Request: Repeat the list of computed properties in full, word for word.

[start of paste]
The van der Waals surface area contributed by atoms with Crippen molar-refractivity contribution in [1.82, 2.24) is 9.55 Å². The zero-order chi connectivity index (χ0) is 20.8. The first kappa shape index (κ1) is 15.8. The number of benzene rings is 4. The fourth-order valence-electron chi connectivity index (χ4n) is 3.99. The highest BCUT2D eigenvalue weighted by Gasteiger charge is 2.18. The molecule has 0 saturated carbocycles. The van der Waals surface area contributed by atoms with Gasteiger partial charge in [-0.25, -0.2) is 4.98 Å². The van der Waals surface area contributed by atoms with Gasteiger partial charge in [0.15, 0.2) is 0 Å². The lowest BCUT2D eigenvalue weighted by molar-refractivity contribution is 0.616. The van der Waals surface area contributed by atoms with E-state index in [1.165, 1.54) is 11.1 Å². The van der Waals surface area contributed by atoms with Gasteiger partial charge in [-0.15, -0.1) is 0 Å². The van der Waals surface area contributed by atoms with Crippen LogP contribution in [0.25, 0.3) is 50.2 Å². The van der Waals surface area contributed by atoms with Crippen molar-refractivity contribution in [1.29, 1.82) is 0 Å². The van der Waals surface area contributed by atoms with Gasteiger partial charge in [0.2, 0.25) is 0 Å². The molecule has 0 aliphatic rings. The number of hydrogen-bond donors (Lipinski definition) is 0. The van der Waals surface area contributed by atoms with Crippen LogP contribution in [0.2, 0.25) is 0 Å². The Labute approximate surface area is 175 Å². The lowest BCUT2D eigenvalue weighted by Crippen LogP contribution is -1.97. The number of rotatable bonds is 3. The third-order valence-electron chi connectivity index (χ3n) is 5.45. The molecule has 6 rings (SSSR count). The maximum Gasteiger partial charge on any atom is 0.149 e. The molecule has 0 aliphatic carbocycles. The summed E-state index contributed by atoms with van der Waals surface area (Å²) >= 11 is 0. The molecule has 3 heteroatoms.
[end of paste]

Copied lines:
The van der Waals surface area contributed by atoms with Crippen molar-refractivity contribution in [1.82, 2.24) is 9.55 Å². The zero-order chi connectivity index (χ0) is 20.8. The first kappa shape index (κ1) is 15.8. The number of benzene rings is 4. The fourth-order valence-electron chi connectivity index (χ4n) is 3.99. The highest BCUT2D eigenvalue weighted by Gasteiger charge is 2.18. The molecule has 0 saturated carbocycles. The van der Waals surface area contributed by atoms with Gasteiger partial charge in [-0.25, -0.2) is 4.98 Å². The van der Waals surface area contributed by atoms with Gasteiger partial charge in [0.15, 0.2) is 0 Å². The lowest BCUT2D eigenvalue weighted by molar-refractivity contribution is 0.616. The van der Waals surface area contributed by atoms with E-state index in [1.165, 1.54) is 11.1 Å². The van der Waals surface area contributed by atoms with Gasteiger partial charge in [-0.15, -0.1) is 0 Å². The van der Waals surface area contributed by atoms with Crippen LogP contribution in [0.25, 0.3) is 50.2 Å². The van der Waals surface area contributed by atoms with Crippen molar-refractivity contribution in [1.29, 1.82) is 0 Å². The van der Waals surface area contributed by atoms with Gasteiger partial charge in [0.2, 0.25) is 0 Å². The molecule has 0 aliphatic rings. The number of hydrogen-bond donors (Lipinski definition) is 0. The van der Waals surface area contributed by atoms with Crippen LogP contribution in [0.2, 0.25) is 0 Å². The Labute approximate surface area is 175 Å². The lowest BCUT2D eigenvalue weighted by Crippen LogP contribution is -1.97. The number of rotatable bonds is 3. The third-order valence-electron chi connectivity index (χ3n) is 5.45. The molecule has 6 rings (SSSR count). The maximum Gasteiger partial charge on any atom is 0.149 e. The molecule has 0 aliphatic carbocycles. The summed E-state index contributed by atoms with van der Waals surface area (Å²) >= 11 is 0. The molecule has 3 heteroatoms.